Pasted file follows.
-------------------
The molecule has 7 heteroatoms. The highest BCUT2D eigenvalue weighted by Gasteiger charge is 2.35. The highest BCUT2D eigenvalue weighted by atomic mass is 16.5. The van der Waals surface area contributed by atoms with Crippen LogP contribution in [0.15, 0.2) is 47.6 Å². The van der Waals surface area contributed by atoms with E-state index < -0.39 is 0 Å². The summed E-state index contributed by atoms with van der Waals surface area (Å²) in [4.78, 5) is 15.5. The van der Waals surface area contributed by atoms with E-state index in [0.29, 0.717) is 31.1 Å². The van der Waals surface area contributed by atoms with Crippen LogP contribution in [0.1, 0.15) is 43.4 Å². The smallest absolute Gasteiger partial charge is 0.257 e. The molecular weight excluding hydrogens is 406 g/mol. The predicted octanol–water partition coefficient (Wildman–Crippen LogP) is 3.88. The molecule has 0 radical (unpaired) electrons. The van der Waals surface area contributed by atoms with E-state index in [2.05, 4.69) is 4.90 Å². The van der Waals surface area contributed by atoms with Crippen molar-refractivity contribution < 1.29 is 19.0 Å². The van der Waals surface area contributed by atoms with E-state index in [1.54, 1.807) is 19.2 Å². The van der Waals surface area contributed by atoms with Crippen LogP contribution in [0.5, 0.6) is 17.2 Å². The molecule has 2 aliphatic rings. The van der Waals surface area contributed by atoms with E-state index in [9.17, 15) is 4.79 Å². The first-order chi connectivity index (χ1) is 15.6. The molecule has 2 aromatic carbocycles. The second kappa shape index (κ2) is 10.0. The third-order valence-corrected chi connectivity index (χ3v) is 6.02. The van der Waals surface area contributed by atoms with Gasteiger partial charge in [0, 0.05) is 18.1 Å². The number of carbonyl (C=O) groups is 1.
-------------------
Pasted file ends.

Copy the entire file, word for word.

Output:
The molecule has 7 heteroatoms. The highest BCUT2D eigenvalue weighted by Gasteiger charge is 2.35. The highest BCUT2D eigenvalue weighted by atomic mass is 16.5. The van der Waals surface area contributed by atoms with Crippen LogP contribution in [0.15, 0.2) is 47.6 Å². The van der Waals surface area contributed by atoms with E-state index < -0.39 is 0 Å². The summed E-state index contributed by atoms with van der Waals surface area (Å²) in [4.78, 5) is 15.5. The van der Waals surface area contributed by atoms with E-state index in [0.29, 0.717) is 31.1 Å². The van der Waals surface area contributed by atoms with Crippen LogP contribution in [0.1, 0.15) is 43.4 Å². The smallest absolute Gasteiger partial charge is 0.257 e. The molecular weight excluding hydrogens is 406 g/mol. The predicted octanol–water partition coefficient (Wildman–Crippen LogP) is 3.88. The molecule has 0 radical (unpaired) electrons. The van der Waals surface area contributed by atoms with E-state index in [2.05, 4.69) is 4.90 Å². The van der Waals surface area contributed by atoms with Crippen molar-refractivity contribution < 1.29 is 19.0 Å². The van der Waals surface area contributed by atoms with E-state index in [1.54, 1.807) is 19.2 Å². The van der Waals surface area contributed by atoms with Crippen LogP contribution in [0.5, 0.6) is 17.2 Å². The molecule has 2 aliphatic rings. The van der Waals surface area contributed by atoms with E-state index in [9.17, 15) is 4.79 Å². The first-order chi connectivity index (χ1) is 15.6. The molecule has 2 aromatic carbocycles. The second kappa shape index (κ2) is 10.0. The third-order valence-corrected chi connectivity index (χ3v) is 6.02. The van der Waals surface area contributed by atoms with Gasteiger partial charge in [0, 0.05) is 18.1 Å². The number of carbonyl (C=O) groups is 1.